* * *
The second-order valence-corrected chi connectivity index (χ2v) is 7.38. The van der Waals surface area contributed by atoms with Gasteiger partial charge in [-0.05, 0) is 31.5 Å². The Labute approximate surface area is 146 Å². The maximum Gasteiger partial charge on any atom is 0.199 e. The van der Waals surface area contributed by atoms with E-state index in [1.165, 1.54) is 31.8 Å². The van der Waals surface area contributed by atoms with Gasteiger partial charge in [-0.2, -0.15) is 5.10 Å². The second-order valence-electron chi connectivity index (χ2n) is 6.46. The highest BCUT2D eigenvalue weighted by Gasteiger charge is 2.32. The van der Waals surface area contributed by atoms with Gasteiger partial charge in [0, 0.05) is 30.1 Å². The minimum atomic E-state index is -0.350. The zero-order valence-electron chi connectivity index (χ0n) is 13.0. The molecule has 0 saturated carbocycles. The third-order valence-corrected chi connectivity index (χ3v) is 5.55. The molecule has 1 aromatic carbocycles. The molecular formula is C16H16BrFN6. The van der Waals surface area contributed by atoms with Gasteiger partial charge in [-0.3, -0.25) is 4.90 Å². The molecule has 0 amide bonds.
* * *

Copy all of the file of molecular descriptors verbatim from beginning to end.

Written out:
The second-order valence-corrected chi connectivity index (χ2v) is 7.38. The van der Waals surface area contributed by atoms with Gasteiger partial charge in [-0.05, 0) is 31.5 Å². The Labute approximate surface area is 146 Å². The maximum Gasteiger partial charge on any atom is 0.199 e. The van der Waals surface area contributed by atoms with E-state index in [1.165, 1.54) is 31.8 Å². The van der Waals surface area contributed by atoms with Gasteiger partial charge in [-0.2, -0.15) is 5.10 Å². The second-order valence-electron chi connectivity index (χ2n) is 6.46. The highest BCUT2D eigenvalue weighted by Gasteiger charge is 2.32. The van der Waals surface area contributed by atoms with Gasteiger partial charge in [0, 0.05) is 30.1 Å². The minimum atomic E-state index is -0.350. The zero-order valence-electron chi connectivity index (χ0n) is 13.0. The molecule has 0 saturated carbocycles. The third-order valence-corrected chi connectivity index (χ3v) is 5.55. The molecule has 1 aromatic carbocycles. The molecular formula is C16H16BrFN6. The van der Waals surface area contributed by atoms with Gasteiger partial charge in [-0.3, -0.25) is 4.90 Å². The molecule has 0 amide bonds.